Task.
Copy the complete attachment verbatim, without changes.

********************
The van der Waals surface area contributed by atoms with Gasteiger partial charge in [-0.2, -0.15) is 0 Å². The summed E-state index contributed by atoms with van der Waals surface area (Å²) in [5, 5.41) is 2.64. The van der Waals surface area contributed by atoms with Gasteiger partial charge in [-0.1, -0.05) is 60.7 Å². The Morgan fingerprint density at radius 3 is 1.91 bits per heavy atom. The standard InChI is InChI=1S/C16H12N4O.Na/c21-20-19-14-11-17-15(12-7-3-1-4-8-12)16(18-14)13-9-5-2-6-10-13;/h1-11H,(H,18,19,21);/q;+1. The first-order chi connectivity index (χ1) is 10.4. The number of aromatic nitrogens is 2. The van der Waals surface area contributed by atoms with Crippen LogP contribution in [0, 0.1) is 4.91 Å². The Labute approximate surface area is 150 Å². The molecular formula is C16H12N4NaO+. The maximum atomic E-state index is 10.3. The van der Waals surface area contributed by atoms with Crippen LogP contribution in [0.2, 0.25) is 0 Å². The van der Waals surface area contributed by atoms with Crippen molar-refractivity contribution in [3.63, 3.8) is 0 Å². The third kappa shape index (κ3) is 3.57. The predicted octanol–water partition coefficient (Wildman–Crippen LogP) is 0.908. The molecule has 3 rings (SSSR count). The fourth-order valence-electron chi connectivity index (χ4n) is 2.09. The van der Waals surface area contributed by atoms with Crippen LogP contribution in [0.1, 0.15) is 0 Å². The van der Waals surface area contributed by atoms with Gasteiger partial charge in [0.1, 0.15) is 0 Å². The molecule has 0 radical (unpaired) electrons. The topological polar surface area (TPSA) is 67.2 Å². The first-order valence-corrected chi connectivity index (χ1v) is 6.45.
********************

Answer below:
The van der Waals surface area contributed by atoms with Gasteiger partial charge in [-0.2, -0.15) is 0 Å². The summed E-state index contributed by atoms with van der Waals surface area (Å²) in [5, 5.41) is 2.64. The van der Waals surface area contributed by atoms with Gasteiger partial charge in [-0.1, -0.05) is 60.7 Å². The Morgan fingerprint density at radius 3 is 1.91 bits per heavy atom. The standard InChI is InChI=1S/C16H12N4O.Na/c21-20-19-14-11-17-15(12-7-3-1-4-8-12)16(18-14)13-9-5-2-6-10-13;/h1-11H,(H,18,19,21);/q;+1. The first-order chi connectivity index (χ1) is 10.4. The number of aromatic nitrogens is 2. The van der Waals surface area contributed by atoms with Crippen LogP contribution in [0, 0.1) is 4.91 Å². The Labute approximate surface area is 150 Å². The molecular formula is C16H12N4NaO+. The maximum atomic E-state index is 10.3. The van der Waals surface area contributed by atoms with Crippen LogP contribution in [0.2, 0.25) is 0 Å². The van der Waals surface area contributed by atoms with Crippen molar-refractivity contribution in [3.63, 3.8) is 0 Å². The third kappa shape index (κ3) is 3.57. The predicted octanol–water partition coefficient (Wildman–Crippen LogP) is 0.908. The molecule has 3 rings (SSSR count). The fourth-order valence-electron chi connectivity index (χ4n) is 2.09. The van der Waals surface area contributed by atoms with Crippen LogP contribution in [0.1, 0.15) is 0 Å². The van der Waals surface area contributed by atoms with Gasteiger partial charge in [0.1, 0.15) is 0 Å². The molecule has 0 radical (unpaired) electrons. The topological polar surface area (TPSA) is 67.2 Å². The first-order valence-corrected chi connectivity index (χ1v) is 6.45.